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Aug. 28 — South Korea's Internet and media regulator has revised its data breach penalty rules to introduce incentives for voluntary disclosure.
The Korea Communications Commission (KCC) Aug. 27 published the revised notice (Notice No. 2015-18) on “Criteria for Imposition of Fines on Personal Information Protection Regulation Violations” with a new reduction provision.
The new provision allows the KCC to reduce the “discretionary” portion of the statutory fine by up to 30 percent for companies voluntarily reporting a data beach, effective immediately.
“From now on, businesses will be able to get additional reductions in fines if they come clean on a data breach,” Eom Yeol, director of the KCC Privacy Protection and Ethics Division, told Bloomberg BNA Aug. 28.
“This change is aimed at incentivizing voluntary reporting of a data breach and facilitating a timely response to a data breach,” the KCC said in an Aug. 27 statement.
• a base statutory damages fine, which was added in 2014, of up to 3 percent of the responsible company's relevant annual revenue;
• compulsory adjustments that can add or deduct up to 50 percent of the base fine, depending on the duration of a data breach and the frequency of violations; and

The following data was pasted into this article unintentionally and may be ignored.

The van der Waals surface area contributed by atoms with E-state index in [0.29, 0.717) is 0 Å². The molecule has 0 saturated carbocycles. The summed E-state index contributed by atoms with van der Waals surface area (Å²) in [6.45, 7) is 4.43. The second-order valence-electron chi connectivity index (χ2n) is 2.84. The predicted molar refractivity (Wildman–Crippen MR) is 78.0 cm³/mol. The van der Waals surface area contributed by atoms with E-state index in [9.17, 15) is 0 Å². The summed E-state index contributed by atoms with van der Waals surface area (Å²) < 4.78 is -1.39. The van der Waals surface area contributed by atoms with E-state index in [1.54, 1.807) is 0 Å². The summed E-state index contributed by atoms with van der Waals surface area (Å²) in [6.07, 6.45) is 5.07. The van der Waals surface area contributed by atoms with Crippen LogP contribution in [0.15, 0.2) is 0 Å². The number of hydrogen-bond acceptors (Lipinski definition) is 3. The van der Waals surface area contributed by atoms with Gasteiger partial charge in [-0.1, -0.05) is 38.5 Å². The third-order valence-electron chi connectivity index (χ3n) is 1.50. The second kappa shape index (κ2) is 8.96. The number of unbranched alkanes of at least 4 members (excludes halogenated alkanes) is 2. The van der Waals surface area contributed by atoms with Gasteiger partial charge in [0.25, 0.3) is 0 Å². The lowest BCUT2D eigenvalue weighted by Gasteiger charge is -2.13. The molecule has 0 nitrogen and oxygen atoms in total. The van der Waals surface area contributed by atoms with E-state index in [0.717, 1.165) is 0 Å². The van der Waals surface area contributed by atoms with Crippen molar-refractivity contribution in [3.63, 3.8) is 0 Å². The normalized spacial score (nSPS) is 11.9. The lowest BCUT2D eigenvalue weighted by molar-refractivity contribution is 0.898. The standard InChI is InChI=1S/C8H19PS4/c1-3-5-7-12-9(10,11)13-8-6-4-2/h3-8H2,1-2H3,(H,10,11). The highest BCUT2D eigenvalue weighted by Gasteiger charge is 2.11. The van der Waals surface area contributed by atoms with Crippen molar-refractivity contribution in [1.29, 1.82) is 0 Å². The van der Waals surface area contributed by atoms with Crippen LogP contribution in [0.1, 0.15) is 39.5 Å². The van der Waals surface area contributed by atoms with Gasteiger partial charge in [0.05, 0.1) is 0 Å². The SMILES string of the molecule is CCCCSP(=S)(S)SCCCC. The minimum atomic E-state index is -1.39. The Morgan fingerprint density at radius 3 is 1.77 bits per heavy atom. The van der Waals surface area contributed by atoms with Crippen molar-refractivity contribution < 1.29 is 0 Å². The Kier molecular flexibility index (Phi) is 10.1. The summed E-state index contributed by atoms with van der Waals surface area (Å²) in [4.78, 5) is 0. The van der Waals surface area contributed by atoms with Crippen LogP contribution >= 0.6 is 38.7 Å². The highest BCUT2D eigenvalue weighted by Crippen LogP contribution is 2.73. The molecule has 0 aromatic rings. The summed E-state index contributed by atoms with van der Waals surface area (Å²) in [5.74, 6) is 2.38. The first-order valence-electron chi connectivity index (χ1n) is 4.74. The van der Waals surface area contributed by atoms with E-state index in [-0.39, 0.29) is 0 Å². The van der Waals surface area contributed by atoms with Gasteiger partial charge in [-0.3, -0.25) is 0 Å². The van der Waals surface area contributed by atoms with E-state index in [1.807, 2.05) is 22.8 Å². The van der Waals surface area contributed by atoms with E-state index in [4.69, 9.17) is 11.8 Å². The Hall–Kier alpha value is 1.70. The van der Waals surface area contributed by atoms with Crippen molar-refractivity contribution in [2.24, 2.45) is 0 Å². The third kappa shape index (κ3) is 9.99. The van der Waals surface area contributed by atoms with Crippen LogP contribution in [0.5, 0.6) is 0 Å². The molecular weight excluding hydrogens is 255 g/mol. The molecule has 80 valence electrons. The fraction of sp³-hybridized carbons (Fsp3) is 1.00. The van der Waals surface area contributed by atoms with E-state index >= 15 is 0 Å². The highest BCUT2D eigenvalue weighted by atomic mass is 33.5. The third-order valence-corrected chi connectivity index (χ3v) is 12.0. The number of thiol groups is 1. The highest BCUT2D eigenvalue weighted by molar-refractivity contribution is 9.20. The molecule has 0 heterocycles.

• discretionary fines that amend second tier compulsory adjustments plus or minus 50 percent, depending on the degree of violation and the level of cooperation with authorities.
The regulatory notice provides a mechanism for the KCC to increase the third tier discretionary fines for punitive reasons or offer reductions under mitigating circumstances. For instance, refusal to surrender evidence and obstruction of investigation can lead to a punitive increase of up to 30 percent.
In its most recent penalty action in April 2015, the KCC imposed 80 million Korean won ($68,000) and 19 million Korean won ($16,000) data breach fines on Baedaltong Co. Ltd., a mobile application operator that provides information on food delivery service based on a user's location, and Pandora TV, a local video sharing website that hosts user-generated content.
South Korea has also recently adopted new punitive damages provisions that institute court-awarded damages of up to three times the actual damage from the “loss, theft, leakage, forgery, alteration, or impairment of personal information due to a deliberate act or a serious error”.
To contact the reporter on this story: James Lim in Seoul at firstname.lastname@example.org
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The revised notice on “Criteria for Imposition of Fines on Personal Information Protection Regulation Violations” is available, in Korean, at http://bit.ly/1NEh4G1.
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